Home / World / London: Mosques, Gurudwara and Churches Opened The Doors For Grenfell Tower Fire Victims

London: Mosques, Gurudwara and Churches Opened The Doors For Grenfell Tower Fire Victims

Sandwiches are handed out to local residents close to a fire that has engulfed the 24-storey Grenfell Tower in west London, Wednesday June 14, 2017. Fire swept through a high-rise apartment building in west London early Wednesday, killing atleast 6 people with around 50 people being taken to hospital. (Associate Press Photo)

London: In a unfortunate incident, fire engulfed a 24-storey block of flats in west London early on Wednesday, killing at least six people and leaving over 70 injured , in which 20 are reported to have received severe to critical injuries, many trapped dozens of residents, some of whom were seen throwing children from windows in the hope they survive the blaze reminded the 9-11 WTC terror attack.

Mosques, gurdwaras and churches in West London have opened their doors to offer assistance to the survivors; throughout the morning at St Clement’s church, evacuated residents of Grenfell Tower and surrounding buildings gathered, many in tears. Some hugged and clung onto each other, others huddled in silence and shock.

“The evacuees only have what they’re wearing. We need to support them with spare necessities,” said Harjinder S Kukreja in his tweet.

While St Clements Church in Treadgold St has been turned into an evacuation centre to support Grenfell Tower residents who have managed to escape the blaze.

The Lancaster community centre was overwhelmed with donations by midday.
Volunteers ferried crates of water, food and other essentials from a stream of cars queuing outside.
Workers at the centre appealed for donations by putting posters on their gates but by noon the signs had been replaced with notices saying: “Unfortunately we cannot accept any more donations of clothes as we have no room”.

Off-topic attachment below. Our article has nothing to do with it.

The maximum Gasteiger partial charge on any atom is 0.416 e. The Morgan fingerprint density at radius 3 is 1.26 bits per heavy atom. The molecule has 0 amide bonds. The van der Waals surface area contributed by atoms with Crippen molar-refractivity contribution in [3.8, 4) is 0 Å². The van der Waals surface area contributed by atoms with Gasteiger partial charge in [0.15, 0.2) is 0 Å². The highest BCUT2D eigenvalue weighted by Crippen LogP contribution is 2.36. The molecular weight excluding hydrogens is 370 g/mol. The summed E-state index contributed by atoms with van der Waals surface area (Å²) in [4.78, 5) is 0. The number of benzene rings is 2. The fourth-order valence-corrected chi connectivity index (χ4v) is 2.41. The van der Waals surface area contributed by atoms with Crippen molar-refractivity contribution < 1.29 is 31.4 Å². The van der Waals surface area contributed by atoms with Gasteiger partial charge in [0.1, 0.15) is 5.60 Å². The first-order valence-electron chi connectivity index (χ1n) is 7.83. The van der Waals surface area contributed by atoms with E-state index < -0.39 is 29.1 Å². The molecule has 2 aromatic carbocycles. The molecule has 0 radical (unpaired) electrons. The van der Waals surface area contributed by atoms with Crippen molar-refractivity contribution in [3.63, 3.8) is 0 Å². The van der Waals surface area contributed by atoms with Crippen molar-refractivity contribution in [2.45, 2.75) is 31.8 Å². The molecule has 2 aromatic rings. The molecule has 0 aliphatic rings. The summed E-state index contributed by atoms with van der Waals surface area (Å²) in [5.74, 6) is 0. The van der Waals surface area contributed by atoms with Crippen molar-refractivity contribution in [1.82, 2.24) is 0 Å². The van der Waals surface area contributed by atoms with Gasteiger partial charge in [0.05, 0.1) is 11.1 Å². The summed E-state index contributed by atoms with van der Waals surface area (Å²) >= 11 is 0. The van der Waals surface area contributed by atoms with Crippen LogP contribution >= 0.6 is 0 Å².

Meanwhile Local Mosques opened its doors for the affected residents to take shelter .

One resident, Mohammed, who escaped with his family, said they were up late because of it being Ramazan so they were able to escape the building quickly after smelling smoke.

Inside the centre, tables were piled with baby food, nappies, toiletries and sandwiches. A separate room was crammed with clothing.
“The community has really come together,” said one of the centre’s
workers. “Local businesses are donating money and supplies. The response is amazing.”

It is believed that Muslims in the building, up at 1:00 AM due to Ramazan, acted as lifesavers, alerting other residents sand helping people to get out of the burning building.

The fire is believed to have broken out on the second floor of the tower block housing 120 flats over 20 residential levels and four community levels and had soon engulfed the entire building.

A leading fire safety official has told the Guardian that his organisation has warned ministers for years that building regulations connected to fire needed to be improved, but that reviews were repeatedly delayed.

Dr Jim Glocking, technical director of the Fire Protection Association (FPA), an industry body which carries out tests on fire safety issues, among other things, said a major issues was that insulation underneath cladding on the outside of tower blocks did not need to be fireproof.

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